In this case, her stuff about moral truths, the analogy with visual perception. How many times has everyone here heard that? Is it a new and bold idea that deserves to literally be put in bold print?

Given the lack of newness in the content of the reasons people give for changing when it comes to 'big issues', why are these stories so interesting?

For one, the natural emotional push people get when someone comes over to, or leaves, their side. Heightened security or insecurity typically follow, especially in people who are insecure about things to begin with (e.g., newly minted atheists and Born Agains are just awful, and love conversion stories, take them as evidence that they are right).

But more than that, I think there is a more heartwarming dimension. Changing one's mind suggests someone has actually been thinking. It's a very unusual event nowadays, given all these overconfident internet commentariat who have all the answers and are smarter than everyone that disagrees with them, and no longer need to think, struggle, or work at getting answers.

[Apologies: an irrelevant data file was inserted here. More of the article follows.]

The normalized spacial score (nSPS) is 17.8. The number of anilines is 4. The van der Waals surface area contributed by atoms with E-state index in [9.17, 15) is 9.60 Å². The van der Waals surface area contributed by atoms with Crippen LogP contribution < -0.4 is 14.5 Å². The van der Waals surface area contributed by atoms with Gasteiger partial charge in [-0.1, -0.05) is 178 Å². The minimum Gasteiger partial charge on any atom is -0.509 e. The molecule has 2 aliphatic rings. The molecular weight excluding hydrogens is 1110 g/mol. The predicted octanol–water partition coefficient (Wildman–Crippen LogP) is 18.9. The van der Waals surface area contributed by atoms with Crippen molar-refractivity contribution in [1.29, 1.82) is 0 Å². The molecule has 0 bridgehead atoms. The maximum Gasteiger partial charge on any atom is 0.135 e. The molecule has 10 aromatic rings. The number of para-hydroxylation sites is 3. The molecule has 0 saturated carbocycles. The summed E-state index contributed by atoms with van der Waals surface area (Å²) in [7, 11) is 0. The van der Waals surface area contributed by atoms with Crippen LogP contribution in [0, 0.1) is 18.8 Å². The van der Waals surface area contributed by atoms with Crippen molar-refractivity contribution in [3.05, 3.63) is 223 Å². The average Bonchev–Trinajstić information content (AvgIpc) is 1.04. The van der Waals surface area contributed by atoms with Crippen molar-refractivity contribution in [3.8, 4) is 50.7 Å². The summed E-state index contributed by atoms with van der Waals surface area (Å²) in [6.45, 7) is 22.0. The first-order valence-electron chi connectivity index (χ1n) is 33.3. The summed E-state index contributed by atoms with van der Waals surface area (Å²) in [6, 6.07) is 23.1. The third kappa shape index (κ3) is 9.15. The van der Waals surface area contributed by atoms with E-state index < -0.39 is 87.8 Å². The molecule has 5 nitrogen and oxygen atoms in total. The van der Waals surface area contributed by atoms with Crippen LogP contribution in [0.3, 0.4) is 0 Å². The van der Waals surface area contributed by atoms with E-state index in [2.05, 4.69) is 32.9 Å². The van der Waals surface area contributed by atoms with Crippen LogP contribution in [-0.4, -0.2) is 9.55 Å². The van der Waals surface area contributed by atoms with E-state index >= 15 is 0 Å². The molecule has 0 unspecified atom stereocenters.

In this case we have evidence of someone struggling, working things out, in what seems to be a humble way. This is indeed quite refreshing. And I will announce here, reading it has made me a Christian!
Henotheist11 said…
Um, surely you're being sarcastic with that last statement?

You're right about the psychological dynamics of people's fascination with conversion stories, of course. People coming to our side encourage us, while those who leave it destabilize us and make us question. You're also right about the lack of new arguments, but it seems that in religious as well as political or economic conversions (like when an economist goes from being Keynesian to Hayekian), it's not so much about discovering new arguments or evidence as re-evaluating the evidential significance of what one has already been exposed to. In this case, given Libresco's commitment to moral realism, she clearly made a shift over time in her evaluation of the prospects for atheistic moral realism.